Clinical trials on Follicular Lymphoma

Follicular Lymphoma: An Overview

Follicular Lymphoma (FL) is a type of non-Hodgkin lymphoma that is generally considered indolent, meaning it grows slowly. It originates from the B lymphocytes (B cells), which are an integral part of the body’s immune system. Characterized by the formation of tumor cells in the lymph nodes, it typically presents in a follicular pattern when observed under a microscope, hence its name. FL is the second most common subtype of non-Hodgkin lymphomas, accounting for about 20-30% of all cases. It predominantly affects adults, with a median age of diagnosis around 60 years, and has a slight predilection for females.

The clinical presentation of Follicular Lymphoma can vary widely among patients. Some may experience no symptoms at all and are diagnosed incidentally during routine examinations, while others may present with swollen lymph nodes, fatigue, weight loss, or night sweats. The disease is often diagnosed at a relatively advanced stage, primarily because it progresses so slowly that symptoms take a long time to develop. Despite its indolent nature, FL is challenging to cure and has a relapsing-remitting course. Treatment strategies may include watchful waiting for asymptomatic patients, radiation therapy for localized disease, and systemic therapies such as chemotherapy, immunotherapy, or a combination thereof for advanced stages.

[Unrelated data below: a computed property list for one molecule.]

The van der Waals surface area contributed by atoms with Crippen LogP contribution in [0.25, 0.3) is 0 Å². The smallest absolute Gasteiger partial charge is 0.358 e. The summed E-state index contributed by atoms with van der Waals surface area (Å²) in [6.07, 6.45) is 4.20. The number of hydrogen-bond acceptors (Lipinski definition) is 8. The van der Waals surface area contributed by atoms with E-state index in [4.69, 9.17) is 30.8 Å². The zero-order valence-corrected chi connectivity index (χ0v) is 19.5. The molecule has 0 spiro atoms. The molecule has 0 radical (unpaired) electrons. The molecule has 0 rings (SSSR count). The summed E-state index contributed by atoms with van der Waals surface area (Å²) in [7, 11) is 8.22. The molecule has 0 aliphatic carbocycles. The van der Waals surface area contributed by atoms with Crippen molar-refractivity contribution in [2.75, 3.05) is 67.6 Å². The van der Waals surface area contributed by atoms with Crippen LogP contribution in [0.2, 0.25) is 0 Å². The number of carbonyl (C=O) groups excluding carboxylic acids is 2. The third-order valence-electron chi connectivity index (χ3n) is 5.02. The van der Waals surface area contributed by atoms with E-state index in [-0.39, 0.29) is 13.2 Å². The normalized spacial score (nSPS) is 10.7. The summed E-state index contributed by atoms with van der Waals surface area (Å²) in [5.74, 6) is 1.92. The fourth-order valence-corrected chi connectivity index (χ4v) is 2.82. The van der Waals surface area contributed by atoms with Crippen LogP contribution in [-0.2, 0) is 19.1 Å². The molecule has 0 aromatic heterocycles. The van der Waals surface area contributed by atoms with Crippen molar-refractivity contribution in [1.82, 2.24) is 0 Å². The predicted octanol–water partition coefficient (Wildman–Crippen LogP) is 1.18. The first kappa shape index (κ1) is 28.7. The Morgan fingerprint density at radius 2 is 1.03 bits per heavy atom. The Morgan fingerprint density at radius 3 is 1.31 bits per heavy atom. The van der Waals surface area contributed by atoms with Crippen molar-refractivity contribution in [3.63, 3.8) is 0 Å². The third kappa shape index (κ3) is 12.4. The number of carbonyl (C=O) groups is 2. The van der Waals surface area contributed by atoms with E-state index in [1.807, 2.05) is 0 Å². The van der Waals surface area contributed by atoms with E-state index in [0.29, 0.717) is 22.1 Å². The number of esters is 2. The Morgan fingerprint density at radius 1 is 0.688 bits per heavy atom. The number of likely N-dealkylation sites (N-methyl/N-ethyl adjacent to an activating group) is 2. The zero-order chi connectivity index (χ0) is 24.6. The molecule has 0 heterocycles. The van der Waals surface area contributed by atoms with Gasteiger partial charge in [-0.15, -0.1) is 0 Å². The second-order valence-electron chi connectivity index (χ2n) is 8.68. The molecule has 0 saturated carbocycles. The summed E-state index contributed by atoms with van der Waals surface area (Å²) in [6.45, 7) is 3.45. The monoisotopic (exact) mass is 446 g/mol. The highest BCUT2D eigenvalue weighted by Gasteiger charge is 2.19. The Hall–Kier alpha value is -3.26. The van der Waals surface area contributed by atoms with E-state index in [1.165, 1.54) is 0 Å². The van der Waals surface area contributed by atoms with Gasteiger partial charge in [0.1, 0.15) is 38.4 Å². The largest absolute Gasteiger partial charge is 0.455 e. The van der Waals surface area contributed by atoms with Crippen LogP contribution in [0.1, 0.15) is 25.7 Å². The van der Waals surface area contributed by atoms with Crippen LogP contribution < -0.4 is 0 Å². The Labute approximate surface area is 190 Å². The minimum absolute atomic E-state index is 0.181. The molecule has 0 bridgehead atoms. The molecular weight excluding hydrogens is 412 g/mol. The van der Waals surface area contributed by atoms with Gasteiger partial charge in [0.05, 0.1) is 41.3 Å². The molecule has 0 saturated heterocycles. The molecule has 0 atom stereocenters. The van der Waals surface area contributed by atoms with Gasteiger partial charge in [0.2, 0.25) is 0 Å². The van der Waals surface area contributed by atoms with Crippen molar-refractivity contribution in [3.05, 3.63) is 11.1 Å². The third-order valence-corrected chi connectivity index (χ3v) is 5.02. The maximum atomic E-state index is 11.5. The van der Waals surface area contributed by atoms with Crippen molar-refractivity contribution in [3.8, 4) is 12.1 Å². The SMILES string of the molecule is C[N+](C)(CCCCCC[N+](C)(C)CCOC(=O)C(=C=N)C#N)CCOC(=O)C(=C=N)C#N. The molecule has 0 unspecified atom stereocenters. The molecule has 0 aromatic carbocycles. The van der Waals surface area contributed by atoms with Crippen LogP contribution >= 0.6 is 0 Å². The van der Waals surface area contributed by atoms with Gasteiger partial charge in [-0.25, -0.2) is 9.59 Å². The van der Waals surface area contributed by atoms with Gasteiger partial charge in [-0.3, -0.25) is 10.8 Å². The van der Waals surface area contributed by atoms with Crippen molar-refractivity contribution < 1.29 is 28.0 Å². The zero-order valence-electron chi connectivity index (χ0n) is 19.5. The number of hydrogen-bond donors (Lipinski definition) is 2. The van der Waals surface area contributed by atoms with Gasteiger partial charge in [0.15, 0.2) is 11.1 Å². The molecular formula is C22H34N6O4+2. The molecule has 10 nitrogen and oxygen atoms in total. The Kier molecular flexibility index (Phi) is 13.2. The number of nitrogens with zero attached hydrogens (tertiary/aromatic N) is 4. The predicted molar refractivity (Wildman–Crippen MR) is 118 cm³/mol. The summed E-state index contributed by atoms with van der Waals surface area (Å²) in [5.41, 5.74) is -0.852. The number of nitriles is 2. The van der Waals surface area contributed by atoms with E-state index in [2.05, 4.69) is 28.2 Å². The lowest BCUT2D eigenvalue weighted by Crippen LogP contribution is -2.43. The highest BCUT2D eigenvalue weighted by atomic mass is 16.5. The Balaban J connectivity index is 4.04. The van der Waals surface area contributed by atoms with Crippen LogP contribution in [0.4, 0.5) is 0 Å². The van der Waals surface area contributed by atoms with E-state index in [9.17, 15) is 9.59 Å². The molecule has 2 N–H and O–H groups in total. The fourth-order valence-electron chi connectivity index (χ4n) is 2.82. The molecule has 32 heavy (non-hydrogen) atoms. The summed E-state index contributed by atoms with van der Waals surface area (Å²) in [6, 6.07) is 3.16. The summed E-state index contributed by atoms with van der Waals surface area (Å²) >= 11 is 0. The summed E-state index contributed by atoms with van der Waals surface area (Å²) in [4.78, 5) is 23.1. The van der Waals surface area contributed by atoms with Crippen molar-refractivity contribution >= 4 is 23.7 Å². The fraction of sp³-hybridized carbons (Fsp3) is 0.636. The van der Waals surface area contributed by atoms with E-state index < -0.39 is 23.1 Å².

Advancements in the understanding of Follicular Lymphoma have led to the development of targeted therapies and personalized medicine approaches, significantly improving the quality of life and survival rates for many patients. However, the heterogeneity of the disease and its tendency to transform into a more aggressive form of lymphoma in a subset of patients underscore the importance of ongoing research and clinical trials to uncover more effective treatments and potential cures.